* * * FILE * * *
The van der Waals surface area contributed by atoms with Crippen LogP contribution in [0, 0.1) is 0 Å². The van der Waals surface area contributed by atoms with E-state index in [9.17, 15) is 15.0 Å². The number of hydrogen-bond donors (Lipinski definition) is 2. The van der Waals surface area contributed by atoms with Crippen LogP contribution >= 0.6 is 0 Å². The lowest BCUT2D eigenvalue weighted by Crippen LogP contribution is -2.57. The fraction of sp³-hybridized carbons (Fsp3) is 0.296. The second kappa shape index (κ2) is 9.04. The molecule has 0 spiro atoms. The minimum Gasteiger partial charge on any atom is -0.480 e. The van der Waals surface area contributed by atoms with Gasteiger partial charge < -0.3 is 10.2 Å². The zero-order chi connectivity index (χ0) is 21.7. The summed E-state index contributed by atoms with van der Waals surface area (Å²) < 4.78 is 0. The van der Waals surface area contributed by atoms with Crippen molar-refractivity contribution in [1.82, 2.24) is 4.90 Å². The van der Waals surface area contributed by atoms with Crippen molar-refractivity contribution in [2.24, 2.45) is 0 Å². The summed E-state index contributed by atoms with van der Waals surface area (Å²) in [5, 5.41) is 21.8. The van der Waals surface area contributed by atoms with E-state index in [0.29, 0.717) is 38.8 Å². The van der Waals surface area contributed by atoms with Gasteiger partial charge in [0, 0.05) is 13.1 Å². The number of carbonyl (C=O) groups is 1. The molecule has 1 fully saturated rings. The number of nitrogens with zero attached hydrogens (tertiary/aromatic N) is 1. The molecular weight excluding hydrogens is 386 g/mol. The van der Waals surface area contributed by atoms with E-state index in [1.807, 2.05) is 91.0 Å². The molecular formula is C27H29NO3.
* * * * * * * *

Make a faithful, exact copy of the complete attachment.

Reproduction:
The van der Waals surface area contributed by atoms with Crippen LogP contribution in [0, 0.1) is 0 Å². The van der Waals surface area contributed by atoms with E-state index in [9.17, 15) is 15.0 Å². The number of hydrogen-bond donors (Lipinski definition) is 2. The van der Waals surface area contributed by atoms with Crippen LogP contribution >= 0.6 is 0 Å². The lowest BCUT2D eigenvalue weighted by Crippen LogP contribution is -2.57. The fraction of sp³-hybridized carbons (Fsp3) is 0.296. The second kappa shape index (κ2) is 9.04. The molecule has 0 spiro atoms. The minimum Gasteiger partial charge on any atom is -0.480 e. The van der Waals surface area contributed by atoms with Gasteiger partial charge < -0.3 is 10.2 Å². The zero-order chi connectivity index (χ0) is 21.7. The summed E-state index contributed by atoms with van der Waals surface area (Å²) < 4.78 is 0. The van der Waals surface area contributed by atoms with Crippen molar-refractivity contribution in [1.82, 2.24) is 4.90 Å². The van der Waals surface area contributed by atoms with Crippen molar-refractivity contribution in [2.24, 2.45) is 0 Å². The summed E-state index contributed by atoms with van der Waals surface area (Å²) in [5, 5.41) is 21.8. The van der Waals surface area contributed by atoms with E-state index in [0.29, 0.717) is 38.8 Å². The van der Waals surface area contributed by atoms with Gasteiger partial charge in [0, 0.05) is 13.1 Å². The number of carbonyl (C=O) groups is 1. The molecule has 1 fully saturated rings. The number of nitrogens with zero attached hydrogens (tertiary/aromatic N) is 1. The molecular weight excluding hydrogens is 386 g/mol. The van der Waals surface area contributed by atoms with E-state index in [1.807, 2.05) is 91.0 Å². The molecular formula is C27H29NO3.